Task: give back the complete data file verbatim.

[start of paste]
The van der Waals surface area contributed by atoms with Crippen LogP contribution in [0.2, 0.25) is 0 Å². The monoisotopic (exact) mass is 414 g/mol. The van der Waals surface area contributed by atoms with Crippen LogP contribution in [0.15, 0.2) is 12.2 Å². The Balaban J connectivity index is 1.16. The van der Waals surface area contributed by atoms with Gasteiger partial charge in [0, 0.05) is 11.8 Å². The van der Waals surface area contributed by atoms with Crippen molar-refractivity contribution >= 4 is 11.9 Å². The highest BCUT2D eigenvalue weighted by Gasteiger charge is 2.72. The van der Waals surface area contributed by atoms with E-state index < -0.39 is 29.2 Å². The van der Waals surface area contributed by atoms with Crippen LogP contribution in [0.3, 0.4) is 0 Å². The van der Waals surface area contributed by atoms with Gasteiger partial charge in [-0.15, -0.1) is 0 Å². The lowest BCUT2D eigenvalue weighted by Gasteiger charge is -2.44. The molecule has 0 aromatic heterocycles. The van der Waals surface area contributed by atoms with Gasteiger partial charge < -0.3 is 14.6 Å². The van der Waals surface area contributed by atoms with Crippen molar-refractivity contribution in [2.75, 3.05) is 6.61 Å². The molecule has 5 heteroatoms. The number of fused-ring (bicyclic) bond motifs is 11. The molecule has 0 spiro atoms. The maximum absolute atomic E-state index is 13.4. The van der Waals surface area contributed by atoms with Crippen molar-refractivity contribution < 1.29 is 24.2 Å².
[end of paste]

The van der Waals surface area contributed by atoms with Crippen LogP contribution in [0.2, 0.25) is 0 Å². The monoisotopic (exact) mass is 414 g/mol. The van der Waals surface area contributed by atoms with Crippen LogP contribution in [0.15, 0.2) is 12.2 Å². The Balaban J connectivity index is 1.16. The van der Waals surface area contributed by atoms with Gasteiger partial charge in [0, 0.05) is 11.8 Å². The van der Waals surface area contributed by atoms with Crippen molar-refractivity contribution >= 4 is 11.9 Å². The highest BCUT2D eigenvalue weighted by Gasteiger charge is 2.72. The van der Waals surface area contributed by atoms with E-state index < -0.39 is 29.2 Å². The van der Waals surface area contributed by atoms with Crippen LogP contribution in [0.3, 0.4) is 0 Å². The van der Waals surface area contributed by atoms with Gasteiger partial charge in [-0.15, -0.1) is 0 Å². The lowest BCUT2D eigenvalue weighted by Gasteiger charge is -2.44. The molecule has 0 aromatic heterocycles. The van der Waals surface area contributed by atoms with Gasteiger partial charge < -0.3 is 14.6 Å². The van der Waals surface area contributed by atoms with Crippen molar-refractivity contribution in [2.75, 3.05) is 6.61 Å². The molecule has 5 heteroatoms. The number of fused-ring (bicyclic) bond motifs is 11. The molecule has 0 spiro atoms. The maximum absolute atomic E-state index is 13.4. The van der Waals surface area contributed by atoms with Crippen molar-refractivity contribution < 1.29 is 24.2 Å².